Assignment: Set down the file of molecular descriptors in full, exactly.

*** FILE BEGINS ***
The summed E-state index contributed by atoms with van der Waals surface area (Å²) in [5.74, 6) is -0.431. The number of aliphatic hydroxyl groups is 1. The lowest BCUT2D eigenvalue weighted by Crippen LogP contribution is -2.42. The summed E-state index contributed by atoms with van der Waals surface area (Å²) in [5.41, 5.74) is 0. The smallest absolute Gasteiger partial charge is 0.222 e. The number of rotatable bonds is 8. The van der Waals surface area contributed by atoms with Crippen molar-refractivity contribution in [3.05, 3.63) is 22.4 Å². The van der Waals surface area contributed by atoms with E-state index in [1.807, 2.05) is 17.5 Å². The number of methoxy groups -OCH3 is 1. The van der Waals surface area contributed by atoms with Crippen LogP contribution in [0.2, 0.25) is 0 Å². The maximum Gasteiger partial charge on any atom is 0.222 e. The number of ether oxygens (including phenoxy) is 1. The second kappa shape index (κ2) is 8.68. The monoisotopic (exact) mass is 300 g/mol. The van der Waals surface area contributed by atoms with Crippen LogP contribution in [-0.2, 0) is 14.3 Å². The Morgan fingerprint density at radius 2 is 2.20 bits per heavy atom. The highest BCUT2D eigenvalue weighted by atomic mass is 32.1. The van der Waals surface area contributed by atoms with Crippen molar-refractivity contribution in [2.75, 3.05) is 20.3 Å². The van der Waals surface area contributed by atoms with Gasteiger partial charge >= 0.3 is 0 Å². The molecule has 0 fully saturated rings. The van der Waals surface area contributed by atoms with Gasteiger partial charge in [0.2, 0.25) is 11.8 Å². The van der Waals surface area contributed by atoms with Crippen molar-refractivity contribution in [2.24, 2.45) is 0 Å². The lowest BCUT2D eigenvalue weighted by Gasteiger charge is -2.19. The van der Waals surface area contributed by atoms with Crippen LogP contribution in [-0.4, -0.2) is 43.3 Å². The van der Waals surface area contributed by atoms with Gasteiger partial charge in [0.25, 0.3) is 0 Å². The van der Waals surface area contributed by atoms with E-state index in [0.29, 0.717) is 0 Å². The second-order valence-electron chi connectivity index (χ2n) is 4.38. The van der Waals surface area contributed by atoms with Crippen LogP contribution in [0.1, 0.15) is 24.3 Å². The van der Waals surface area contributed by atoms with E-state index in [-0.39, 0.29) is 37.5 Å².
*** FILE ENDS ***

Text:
The summed E-state index contributed by atoms with van der Waals surface area (Å²) in [5.74, 6) is -0.431. The number of aliphatic hydroxyl groups is 1. The lowest BCUT2D eigenvalue weighted by Crippen LogP contribution is -2.42. The summed E-state index contributed by atoms with van der Waals surface area (Å²) in [5.41, 5.74) is 0. The smallest absolute Gasteiger partial charge is 0.222 e. The number of rotatable bonds is 8. The van der Waals surface area contributed by atoms with Crippen molar-refractivity contribution in [3.05, 3.63) is 22.4 Å². The van der Waals surface area contributed by atoms with E-state index in [1.807, 2.05) is 17.5 Å². The number of methoxy groups -OCH3 is 1. The van der Waals surface area contributed by atoms with Crippen LogP contribution in [0.2, 0.25) is 0 Å². The maximum Gasteiger partial charge on any atom is 0.222 e. The number of ether oxygens (including phenoxy) is 1. The second kappa shape index (κ2) is 8.68. The monoisotopic (exact) mass is 300 g/mol. The van der Waals surface area contributed by atoms with Crippen LogP contribution in [-0.2, 0) is 14.3 Å². The Morgan fingerprint density at radius 2 is 2.20 bits per heavy atom. The highest BCUT2D eigenvalue weighted by atomic mass is 32.1. The van der Waals surface area contributed by atoms with Crippen molar-refractivity contribution in [2.75, 3.05) is 20.3 Å². The van der Waals surface area contributed by atoms with Gasteiger partial charge >= 0.3 is 0 Å². The molecule has 0 fully saturated rings. The van der Waals surface area contributed by atoms with Gasteiger partial charge in [0.2, 0.25) is 11.8 Å². The van der Waals surface area contributed by atoms with Crippen molar-refractivity contribution in [2.24, 2.45) is 0 Å². The lowest BCUT2D eigenvalue weighted by Gasteiger charge is -2.19. The van der Waals surface area contributed by atoms with Crippen LogP contribution in [-0.4, -0.2) is 43.3 Å². The van der Waals surface area contributed by atoms with Gasteiger partial charge in [0.25, 0.3) is 0 Å². The van der Waals surface area contributed by atoms with E-state index in [0.29, 0.717) is 0 Å². The second-order valence-electron chi connectivity index (χ2n) is 4.38. The van der Waals surface area contributed by atoms with Crippen LogP contribution in [0.1, 0.15) is 24.3 Å². The van der Waals surface area contributed by atoms with E-state index in [-0.39, 0.29) is 37.5 Å².